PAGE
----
How Restaurants are Pivoting to Survive COVID-19

After the novel coronavirus first appeared in the United States in February 2020, federal and state governments took quick action to protect public health by ordering the closure of millions of businesses as early as mid-March. While this has devastated many industries and small businesses, it appears the restaurant industry has suffered the most from the forced closures.

Almost overnight, restaurant owners had to adapt to a drive-thru, delivery, or take-out model only if they hoped to weather the crisis. Below are several tips from the trenches on the creative ways restaurants are surviving until the day when staff can welcome customers back in person.

Some Restaurant Owners Are Choosing to Wait

Not all restaurant owners are eager to swing open their doors when they get the official okay from their city’s mayor or state’s governor. Some, like the owner of Mister Jiu’s in San Francisco, have significant concerns about a possible second wave of the coronavirus coinciding with flu season in the fall of 2020. 

Instead of reopening, they are using this time to hire additional staff, clean and disinfect their restaurant, and set up safe social distancing measures for employees and staff. Mister Jiu’s will continue to offer take-out until the owner feels comfortable with a reopen.

Unfortunately, owners of Chinese restaurants faced discrimination before any government official ever order them to close. This is most likely due to the origination of the virus in Wuhan, China in late 2019. Fear, anxiety, and misinformation caused people to make many false assumptions about Chinese restaurants and Asian people in general.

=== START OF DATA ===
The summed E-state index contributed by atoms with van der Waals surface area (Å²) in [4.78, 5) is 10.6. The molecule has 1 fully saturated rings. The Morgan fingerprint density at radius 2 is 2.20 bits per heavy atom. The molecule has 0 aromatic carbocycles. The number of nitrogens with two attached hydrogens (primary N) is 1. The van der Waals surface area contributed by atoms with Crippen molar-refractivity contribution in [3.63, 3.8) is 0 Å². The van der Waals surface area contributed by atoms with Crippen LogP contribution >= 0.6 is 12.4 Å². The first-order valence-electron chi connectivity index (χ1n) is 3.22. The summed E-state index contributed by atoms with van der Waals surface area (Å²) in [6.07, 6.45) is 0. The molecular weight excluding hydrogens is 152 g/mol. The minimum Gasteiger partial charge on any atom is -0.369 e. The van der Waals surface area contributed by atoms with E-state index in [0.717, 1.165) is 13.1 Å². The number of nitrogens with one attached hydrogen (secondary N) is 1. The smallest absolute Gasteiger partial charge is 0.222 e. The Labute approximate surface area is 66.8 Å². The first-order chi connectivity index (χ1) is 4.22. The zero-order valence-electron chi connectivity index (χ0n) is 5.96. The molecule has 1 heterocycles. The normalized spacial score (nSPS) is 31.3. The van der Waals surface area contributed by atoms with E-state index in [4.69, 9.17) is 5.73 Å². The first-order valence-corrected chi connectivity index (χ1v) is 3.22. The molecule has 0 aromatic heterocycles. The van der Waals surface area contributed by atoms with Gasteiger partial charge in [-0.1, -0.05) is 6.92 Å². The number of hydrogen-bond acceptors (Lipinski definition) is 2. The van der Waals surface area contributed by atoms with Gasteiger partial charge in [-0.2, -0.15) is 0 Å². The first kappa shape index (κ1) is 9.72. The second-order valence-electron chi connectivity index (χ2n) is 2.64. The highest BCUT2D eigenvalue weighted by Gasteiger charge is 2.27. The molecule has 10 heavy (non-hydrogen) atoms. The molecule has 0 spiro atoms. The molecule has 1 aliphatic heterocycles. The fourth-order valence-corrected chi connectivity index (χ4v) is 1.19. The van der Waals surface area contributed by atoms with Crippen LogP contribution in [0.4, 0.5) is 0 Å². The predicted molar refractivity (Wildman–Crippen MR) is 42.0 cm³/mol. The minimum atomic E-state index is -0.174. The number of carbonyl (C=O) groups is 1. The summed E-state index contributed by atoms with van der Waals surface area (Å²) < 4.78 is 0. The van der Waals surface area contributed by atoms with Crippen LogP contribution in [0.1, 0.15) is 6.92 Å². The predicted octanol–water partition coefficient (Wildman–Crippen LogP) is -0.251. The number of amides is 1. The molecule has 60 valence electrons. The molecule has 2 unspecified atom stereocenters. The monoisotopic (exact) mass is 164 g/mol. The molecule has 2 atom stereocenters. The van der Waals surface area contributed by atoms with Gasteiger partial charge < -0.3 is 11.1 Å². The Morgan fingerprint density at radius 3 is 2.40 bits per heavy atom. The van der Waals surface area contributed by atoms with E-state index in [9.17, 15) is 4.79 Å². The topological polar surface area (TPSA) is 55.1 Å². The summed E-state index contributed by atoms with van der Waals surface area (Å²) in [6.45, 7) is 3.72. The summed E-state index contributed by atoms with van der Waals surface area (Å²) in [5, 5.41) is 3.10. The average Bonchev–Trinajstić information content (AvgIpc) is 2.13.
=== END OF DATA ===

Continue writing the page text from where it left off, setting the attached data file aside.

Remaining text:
That meant these restaurants were among the first to suffer a decline in business. This is a unique obstacle that owners of these restaurants must overcome along with the dozens of other challenges of remaining financially solvent during the crisis.

Suspending Payments to Creditors

Although the federal government quickly made funds available to business owners through the CARES Act and the Paycheck Protection Program, the quick turnaround and millions of applicants cause major delays and inefficiency. That meant many restaurant owners didn’t receive funds for eight weeks and some still have no money coming in. 

Recognizing this stress, some restaurant owners have opted to contact their creditors and arrange to discontinue paying their bills until they have income again. They have reported widespread cooperation as most creditors aren’t in the position to initiate collection efforts right now anyway.

Discounts on Takeout Orders

At Z & Y Restaurant in San Francisco, owner Chef Han decided to express gratitude to customers and the community by offering a 15 percent discount on all takeout orders. This will remain in effect until Z & Y can implement all guidelines from the California Department of Health to safely reopen. 

Restaurant management has also given away hundreds of free meals to first responders, medical personnel, and at-risk seniors throughout the pandemic. With these actions, Chef Han and his staff truly epitomize the statement that we’re all in this together.